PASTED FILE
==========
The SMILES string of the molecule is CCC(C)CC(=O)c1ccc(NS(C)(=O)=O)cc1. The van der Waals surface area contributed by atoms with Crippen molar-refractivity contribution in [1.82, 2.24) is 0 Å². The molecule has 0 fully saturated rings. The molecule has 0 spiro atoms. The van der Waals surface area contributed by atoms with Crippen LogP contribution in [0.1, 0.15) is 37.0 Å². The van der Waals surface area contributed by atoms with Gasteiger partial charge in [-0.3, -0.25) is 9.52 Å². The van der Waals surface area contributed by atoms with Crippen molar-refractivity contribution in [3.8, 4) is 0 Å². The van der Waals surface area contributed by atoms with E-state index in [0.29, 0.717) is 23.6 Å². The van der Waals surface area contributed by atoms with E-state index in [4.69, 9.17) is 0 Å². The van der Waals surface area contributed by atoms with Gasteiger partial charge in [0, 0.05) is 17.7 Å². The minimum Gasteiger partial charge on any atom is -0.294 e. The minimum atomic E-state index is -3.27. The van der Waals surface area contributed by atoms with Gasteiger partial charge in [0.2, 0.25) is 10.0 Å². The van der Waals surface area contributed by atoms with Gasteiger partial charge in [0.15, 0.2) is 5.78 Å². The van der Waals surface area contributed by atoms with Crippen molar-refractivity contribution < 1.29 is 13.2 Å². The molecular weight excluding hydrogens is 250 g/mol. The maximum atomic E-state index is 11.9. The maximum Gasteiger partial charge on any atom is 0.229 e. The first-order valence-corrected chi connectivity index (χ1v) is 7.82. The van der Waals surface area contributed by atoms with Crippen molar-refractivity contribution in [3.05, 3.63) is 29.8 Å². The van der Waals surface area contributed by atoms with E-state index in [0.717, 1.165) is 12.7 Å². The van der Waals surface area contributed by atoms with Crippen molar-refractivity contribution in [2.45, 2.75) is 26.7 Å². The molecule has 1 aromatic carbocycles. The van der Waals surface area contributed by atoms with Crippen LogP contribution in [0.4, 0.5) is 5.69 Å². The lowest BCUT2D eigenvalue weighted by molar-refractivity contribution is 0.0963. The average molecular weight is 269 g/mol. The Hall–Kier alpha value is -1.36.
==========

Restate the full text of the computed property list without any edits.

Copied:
The SMILES string of the molecule is CCC(C)CC(=O)c1ccc(NS(C)(=O)=O)cc1. The van der Waals surface area contributed by atoms with Crippen molar-refractivity contribution in [1.82, 2.24) is 0 Å². The molecule has 0 fully saturated rings. The molecule has 0 spiro atoms. The van der Waals surface area contributed by atoms with Crippen LogP contribution in [0.1, 0.15) is 37.0 Å². The van der Waals surface area contributed by atoms with Gasteiger partial charge in [-0.3, -0.25) is 9.52 Å². The van der Waals surface area contributed by atoms with Crippen molar-refractivity contribution in [3.8, 4) is 0 Å². The van der Waals surface area contributed by atoms with E-state index in [0.29, 0.717) is 23.6 Å². The van der Waals surface area contributed by atoms with E-state index in [4.69, 9.17) is 0 Å². The van der Waals surface area contributed by atoms with Gasteiger partial charge in [0, 0.05) is 17.7 Å². The minimum Gasteiger partial charge on any atom is -0.294 e. The minimum atomic E-state index is -3.27. The van der Waals surface area contributed by atoms with Gasteiger partial charge in [0.2, 0.25) is 10.0 Å². The van der Waals surface area contributed by atoms with Gasteiger partial charge in [0.15, 0.2) is 5.78 Å². The van der Waals surface area contributed by atoms with Crippen molar-refractivity contribution < 1.29 is 13.2 Å². The molecular weight excluding hydrogens is 250 g/mol. The maximum atomic E-state index is 11.9. The maximum Gasteiger partial charge on any atom is 0.229 e. The first-order valence-corrected chi connectivity index (χ1v) is 7.82. The van der Waals surface area contributed by atoms with Crippen molar-refractivity contribution in [3.05, 3.63) is 29.8 Å². The van der Waals surface area contributed by atoms with E-state index in [0.717, 1.165) is 12.7 Å². The van der Waals surface area contributed by atoms with Crippen molar-refractivity contribution in [2.45, 2.75) is 26.7 Å². The molecule has 1 aromatic carbocycles. The van der Waals surface area contributed by atoms with Crippen LogP contribution in [0.4, 0.5) is 5.69 Å². The lowest BCUT2D eigenvalue weighted by molar-refractivity contribution is 0.0963. The average molecular weight is 269 g/mol. The Hall–Kier alpha value is -1.36.